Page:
Does the Highway Code Really Protect Cyclists?
In January this year, the Highway Code was updated with a number of rule changes that are designed to protect the most vulnerable users on Britain’s roads. The long-awaited updates have been widely praised as a step in the right direction for road safety.
But do the new rules go far enough to protect cyclists?
In this article, we take a look at some of the key changes and ask whether they will, in fact, make journeys safer and easier for cyclists or whether they will simply create more confusion on the roads.
Highway Code Changes 2022
The recent changes include 50 or so new Highway Code rules with varying impacts on cyclists. Some of the key changes include:
- The introduction of a ‘hierarchy of road users‘, recognising that road users who can cause greater harm in the event of a collision ought to have a higher level of consideration for more vulnerable road users. This rule places pedestrians at the top, as the most vulnerable, followed by cyclists and motorists.
- New priority for cyclists when cars are turning.
- Simplifying the rules relating to junctions to make them safer.
- The recommendation that cyclists should use the centre of the lane on narrow roads where a car overtaking would be dangerous.
- Advice to ride two abreast where it would be safer to do so, especially when riding with children.
- New safe passing distance guidelines of 1.5m, to reduce dangerous overtaking and close passes.
- Safer techniques for opening doors to prevent ‘car dooring’ including the Dutch Reach technique of opening your car door to better see vulnerable road users approaching.
Cyclists Need More Protection
Do the changes go far enough?
In many ways, the new rules simply give official support to what many regard as common sense and courtesy. Few would disagree with the principle that road users who are at most at risk from the actions of others deserve the greatest protection. Cycling UK, a cycling charity that has long campaigned for Highway Code reform, has welcomed the updates and notes that all of the 10 key changes it recommended to the Department of Transport have been included. The rules have been praised by cycling and road safety charities across the board but greater cycling education must remain on everyone’s agenda.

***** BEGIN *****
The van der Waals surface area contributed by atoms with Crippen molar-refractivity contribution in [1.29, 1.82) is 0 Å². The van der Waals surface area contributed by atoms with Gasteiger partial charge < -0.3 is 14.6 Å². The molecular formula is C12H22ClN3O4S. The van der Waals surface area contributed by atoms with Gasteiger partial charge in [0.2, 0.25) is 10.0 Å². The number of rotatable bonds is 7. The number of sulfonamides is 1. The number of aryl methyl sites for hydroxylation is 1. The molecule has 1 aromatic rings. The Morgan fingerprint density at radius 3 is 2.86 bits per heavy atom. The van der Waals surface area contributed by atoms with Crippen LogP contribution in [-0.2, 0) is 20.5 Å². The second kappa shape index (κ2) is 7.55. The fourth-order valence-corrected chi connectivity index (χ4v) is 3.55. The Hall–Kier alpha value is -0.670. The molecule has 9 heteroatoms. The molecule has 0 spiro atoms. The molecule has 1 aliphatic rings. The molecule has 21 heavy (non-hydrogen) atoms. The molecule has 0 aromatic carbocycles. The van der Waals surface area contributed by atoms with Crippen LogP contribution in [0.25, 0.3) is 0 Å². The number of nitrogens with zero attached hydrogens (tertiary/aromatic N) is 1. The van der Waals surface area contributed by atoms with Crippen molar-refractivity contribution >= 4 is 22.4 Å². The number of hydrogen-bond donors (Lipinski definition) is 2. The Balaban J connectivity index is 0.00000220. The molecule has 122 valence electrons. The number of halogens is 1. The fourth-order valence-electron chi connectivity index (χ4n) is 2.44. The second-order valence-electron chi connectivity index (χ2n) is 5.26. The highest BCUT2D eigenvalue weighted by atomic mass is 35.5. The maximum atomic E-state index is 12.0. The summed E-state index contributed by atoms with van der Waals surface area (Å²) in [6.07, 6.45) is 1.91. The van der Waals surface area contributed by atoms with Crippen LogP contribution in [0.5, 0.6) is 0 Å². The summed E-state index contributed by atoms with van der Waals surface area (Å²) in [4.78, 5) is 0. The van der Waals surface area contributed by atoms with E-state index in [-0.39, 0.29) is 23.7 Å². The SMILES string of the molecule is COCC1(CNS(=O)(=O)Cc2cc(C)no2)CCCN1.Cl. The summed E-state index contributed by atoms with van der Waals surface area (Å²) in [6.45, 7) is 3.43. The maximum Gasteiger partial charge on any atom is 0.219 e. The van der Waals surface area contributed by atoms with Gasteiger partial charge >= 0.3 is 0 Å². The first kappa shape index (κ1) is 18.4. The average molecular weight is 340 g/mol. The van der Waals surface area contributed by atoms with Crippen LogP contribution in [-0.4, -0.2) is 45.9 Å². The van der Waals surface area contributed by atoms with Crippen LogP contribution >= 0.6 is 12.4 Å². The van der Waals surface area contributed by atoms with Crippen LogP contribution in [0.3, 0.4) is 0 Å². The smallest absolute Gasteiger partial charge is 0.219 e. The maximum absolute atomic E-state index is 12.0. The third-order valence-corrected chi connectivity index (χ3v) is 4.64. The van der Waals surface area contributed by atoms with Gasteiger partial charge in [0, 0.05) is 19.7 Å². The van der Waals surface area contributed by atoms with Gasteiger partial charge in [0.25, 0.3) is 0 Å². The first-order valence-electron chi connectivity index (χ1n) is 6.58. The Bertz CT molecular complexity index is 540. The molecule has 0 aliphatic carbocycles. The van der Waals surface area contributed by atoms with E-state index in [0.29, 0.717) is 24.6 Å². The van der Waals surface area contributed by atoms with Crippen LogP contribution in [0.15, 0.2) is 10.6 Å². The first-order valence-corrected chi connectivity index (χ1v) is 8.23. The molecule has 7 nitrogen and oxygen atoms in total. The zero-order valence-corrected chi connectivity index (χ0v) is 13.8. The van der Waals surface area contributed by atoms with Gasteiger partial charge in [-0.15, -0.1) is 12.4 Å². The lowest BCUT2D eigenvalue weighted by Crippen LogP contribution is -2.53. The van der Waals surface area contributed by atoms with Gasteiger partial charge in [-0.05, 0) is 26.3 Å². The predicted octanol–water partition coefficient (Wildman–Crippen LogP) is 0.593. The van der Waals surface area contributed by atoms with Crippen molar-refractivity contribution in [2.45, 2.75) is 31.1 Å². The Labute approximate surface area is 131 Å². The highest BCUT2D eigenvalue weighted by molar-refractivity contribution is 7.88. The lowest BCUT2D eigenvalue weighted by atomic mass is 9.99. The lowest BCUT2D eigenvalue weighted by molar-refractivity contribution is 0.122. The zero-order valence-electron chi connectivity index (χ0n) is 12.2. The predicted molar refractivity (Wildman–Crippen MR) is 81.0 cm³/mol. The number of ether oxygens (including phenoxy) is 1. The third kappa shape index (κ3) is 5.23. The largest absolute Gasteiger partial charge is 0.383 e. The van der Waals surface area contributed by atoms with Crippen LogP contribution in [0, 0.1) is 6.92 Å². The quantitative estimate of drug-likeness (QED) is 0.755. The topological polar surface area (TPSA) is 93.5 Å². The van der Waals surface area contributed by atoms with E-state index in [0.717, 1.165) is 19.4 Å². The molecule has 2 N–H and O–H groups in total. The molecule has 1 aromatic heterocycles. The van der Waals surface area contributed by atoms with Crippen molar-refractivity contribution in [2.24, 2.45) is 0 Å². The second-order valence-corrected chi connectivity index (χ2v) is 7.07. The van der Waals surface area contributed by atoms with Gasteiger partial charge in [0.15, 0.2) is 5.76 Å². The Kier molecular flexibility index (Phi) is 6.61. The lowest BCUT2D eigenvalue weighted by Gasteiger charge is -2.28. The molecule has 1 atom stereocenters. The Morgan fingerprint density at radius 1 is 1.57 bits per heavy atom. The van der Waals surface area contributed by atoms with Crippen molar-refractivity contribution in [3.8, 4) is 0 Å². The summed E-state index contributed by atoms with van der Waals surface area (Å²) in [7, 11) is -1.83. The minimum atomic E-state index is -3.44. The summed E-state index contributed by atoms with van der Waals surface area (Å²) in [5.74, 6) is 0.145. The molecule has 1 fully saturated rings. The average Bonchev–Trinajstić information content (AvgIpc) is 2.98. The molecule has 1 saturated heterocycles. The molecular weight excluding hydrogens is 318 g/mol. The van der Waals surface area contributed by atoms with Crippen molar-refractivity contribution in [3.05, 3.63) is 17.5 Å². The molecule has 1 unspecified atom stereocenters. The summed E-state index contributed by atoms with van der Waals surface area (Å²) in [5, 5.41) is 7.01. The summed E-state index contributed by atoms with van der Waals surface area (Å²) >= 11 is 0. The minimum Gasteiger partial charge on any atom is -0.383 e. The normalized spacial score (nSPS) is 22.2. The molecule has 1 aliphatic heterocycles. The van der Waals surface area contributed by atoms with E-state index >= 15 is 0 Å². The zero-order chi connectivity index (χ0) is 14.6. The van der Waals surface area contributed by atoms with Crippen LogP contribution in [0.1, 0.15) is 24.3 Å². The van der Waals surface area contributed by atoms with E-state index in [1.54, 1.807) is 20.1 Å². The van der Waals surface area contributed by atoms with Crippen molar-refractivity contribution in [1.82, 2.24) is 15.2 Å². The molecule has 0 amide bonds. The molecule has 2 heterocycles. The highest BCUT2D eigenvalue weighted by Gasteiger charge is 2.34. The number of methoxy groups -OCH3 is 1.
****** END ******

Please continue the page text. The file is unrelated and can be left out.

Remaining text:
However, there are major concerns over how the changes have been communicated, with some drivers having no idea that the code has changed at all.
Research commissioned by the UK’s largest independent road safety charity, IAM RoadSmart, has revealed that one in five (20 percent) motorists surveyed were unaware of the latest changes to the code.
An AA survey of more than 13,700 drivers carried out in January showed 33% were unaware of the changes, including 4% who had “no intention” of looking at the details.
These are alarming numbers. We could see a rise in angry clashes and, worse, unnecessary collisions until all road users are aware of the rules, which is the opposite result of what the updates set out to achieve.
Are the new Highway Code rules law?
While some instructions in the Highway Code are backed up by laws and have some legal muscle behind them, others do not. Any rule using wording like ‘must or must not‘ is supported by the law, which means you could be fined or prosecuted if you ignore it. Non-compliance with the lesser wording of ‘should or should not‘ will not, in itself, result in a fine, although the behaviour can be used in evidence in any court proceedings to establish that an offence has been committed under the Traffic Acts.
This situation is confusing for road users and also for police, who must decide whether an offence has taken place and what the appropriate action should be.
It is notable that almost all of the new rules relating to cyclists are written in the advisory wording (should). This potentially leaves a grey area as to whether car owners are likely to be prosecuted under the updated rules, or whether they’ll be dismissed as simply ‘advisory’ with a minimal impact on driving behaviour.
Where do we go from here?
Various organisations including Cycling UK, London Cycling Campaign, and the Institute of Civil Engineers believe that the public need to be educated on the changes in radically more effective ways. It is not reasonable to expect road users to be aware of the code, suggests ICE, when the reality is most drivers only learn the Code to pass their test, and cyclists and pedestrians may never read the Code at all. ICE makes a number of suggestions in this regard, including putting the new rules on the school national curriculum and in Bikeability training.
The fact is, tensions between cyclists and motorists are extremely high. A study by the road safety charity Brake found that four in 10 drivers believe there has been an increase in aggressive driving around cyclists in the past five years. This has led some cyclist groups to suggest that, while the code updates are a good start, what is actually needed is an overhaul of the driver’s mindset so they stop seeing cyclists as a nuisance and start seeing them as vulnerable users who they have responsibility for on the road. Cyclists need drivers to think, “what would I do in this situation if I were a cyclist?” before taking any action on the road.
The London Cycling Campaign (https://lcc.org.uk/) would like to see a high-profile public awareness initiative that clearly lays out the new rules and the penalties for ignoring them, like the government’s seat belt or drink driving campaigns. These campaigns were a great success in encouraging a much-needed public attitude shift. It’s only through creating widespread support for the rules, backed up by a culture of enforcement, that safety will become an everyday reality for the cyclists on Britain’s roads.